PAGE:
It's The Law
Adult Adoption May Be an Estate Planning Tool
In your article a few months ago, you wrote about a case where the court voided a man's adoption of his adult girlfriend. Does that mean all adult adoptions are problematic?
The article discussed the case of Goodman v. Goodman. In that case, Mr. Goodman and his wife established an irrevocable trust for the benefit of Goodman's children. They divorced and Goodman later adopted his girlfriend. The only apparent reason for adopting the girlfriend was to make her a beneficiary of the irrevocable trust, reducing the share of his biological children.
The Goodman Court threw out the adoption. All parties agreed that Florida law did not prohibit adoption of adults but, Florida law requires notice of an adoption proceeding be given to any person who has a direct financial and immediate interest which will be gained or lost by the adoption. Mr. Goodman did not provide notice to his ex-wife or children and the Court ruled failure to provide that notice voided the adoption.
The Goodman decision does not invalidate adult adoptions in Florida. In fact, it confirmed Florida does not prohibit adult adoptions. But
Goodman emphasizes that due process and Florida law mandates notice of an adult adoption application be given to all those who have an immediate financial interest that will be impacted by the adoption.
About 3 months after the Goodman case, another appellate court issued a decision in the adult adoption case of
Dennis v. Klein. But, unlike in
Goodman, the adoption in
Klein was intended for estate planning purposes and not an effort by a former spouse to circumvent an agreed trust created with his ex-wife.
In Klein, a man with net worth of over $15 million had 5 children. One of his sons could not have children, but adopted an infant. In response to that adoption, the father amended his trust document to make it clear that the term "issue" included adoptees. The trust did not specifically address adult adoptees.
Thirteen years after the father's death, one of his daughters adopted a 27-year old woman in Pennsylvania. Unlike Florida, Pennsylvania law did not require notice to financially interested parties. At the adoption hearing, the child explained she was the adoptee's godmother, had been close with the adoptee's parents for years, had taken care of the adoptee as a baby, had paid for her college education and otherwise had a close relationship with her. Identifying the reason for the adoption, the child explained that under her father's trust, her interest could pass to an adopted child and she wanted the assets to go to somebody that deserved them. The child was also unable to have children due to her battle with Hodgkin's disease. Absent the adoption, the child's share would have been dispersed "sideways" to her living siblings or "their issue".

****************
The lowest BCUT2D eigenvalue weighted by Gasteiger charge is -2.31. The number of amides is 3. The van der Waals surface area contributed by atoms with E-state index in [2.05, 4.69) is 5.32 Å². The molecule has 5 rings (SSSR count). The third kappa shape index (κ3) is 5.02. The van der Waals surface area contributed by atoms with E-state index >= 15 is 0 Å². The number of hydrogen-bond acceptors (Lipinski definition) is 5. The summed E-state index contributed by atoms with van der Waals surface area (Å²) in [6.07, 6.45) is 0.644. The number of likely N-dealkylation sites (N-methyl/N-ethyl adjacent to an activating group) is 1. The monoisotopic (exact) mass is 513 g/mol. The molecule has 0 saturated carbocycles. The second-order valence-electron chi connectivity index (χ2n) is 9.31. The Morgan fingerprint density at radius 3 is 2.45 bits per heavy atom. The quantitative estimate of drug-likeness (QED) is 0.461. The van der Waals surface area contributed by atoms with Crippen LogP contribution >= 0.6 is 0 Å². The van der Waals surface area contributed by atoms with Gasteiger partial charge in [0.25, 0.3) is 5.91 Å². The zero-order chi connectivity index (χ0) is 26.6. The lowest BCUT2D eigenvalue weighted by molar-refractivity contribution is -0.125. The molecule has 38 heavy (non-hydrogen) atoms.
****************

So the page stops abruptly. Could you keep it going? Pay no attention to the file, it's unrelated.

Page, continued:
The Court went out of its way to recite the long and close relationship between the child and her adopted daughter. It went on to note that Florida's Public Policy expressly permits adoption of adults and that after a valid adoption, Florida makes no distinction as to the extent to which an adult adoptee may become a beneficiary in probate proceedings.
The Court also noted there were some situations in which Florida's Public Policy would void an adult adoption. It referenced Goodman and also the
Rickard v. McKesson case, in which an 88-year old childless man adopted his 72-year old homosexual partner to make the latter beneficiary of a trust, depriving another of her beneficiary rights in the process. The adoption was ruled a fraud on the Court and was nothing more than a sham.
The Court ruled that the controlling fact issue would be the father's intent in creating the trust. The terms of the trust placed no limitations on a legally adopted person becoming a beneficiary under the definition of "issue." But, the lawyer who drafted the trust admitted he did not discuss adult adoption with the father. Absent any provision to the contrary, where a trust is created and executed in Florida, the Court explained that it is presumed the person creating the trust expected Florida law to apply and Florida law permits adult adoption. The Court seemed to conclude the adoption should stand for estate planning purposes. But, the Appellate Court sent the case back for trial and a full evidentiary hearing on the issue of the father's intent.
These cases together confirm that adult adoption can be part of one's estate plan. But, if the adoption will immediately affect the financial interest of another, that person must be given notice if the adoption is in Florida. And, the adoption may still be subject to challenge if it impairs the intent of the person creating the trust. This is an evolving area making good legal advice of the utmost importance.
By: William G. Morris, Esquire
William G. Morris is an attorney with offices at 247 North Collier Boulevard on Marco Island, Florida. His practice covers a broad range of subjects, including civil litigation, real estate, business and corporate law, estate planning and probate, domestic relations and contracts. He writes this column periodically with respect to legal matters that frequently affect non-lawyers. The information contained in this column is not intended as legal advice and, of necessity, is generalized. For questions about specific circumstances, the reader should consult a qualified attorney.
Questions for this column can be sent to: William G. Morris, e-mail: email@example.com or by fax, (239) 642-0722 or
The Marco Island Eagle
Other articles of interest can be viewed at our website, www.wgmorrislaw.com.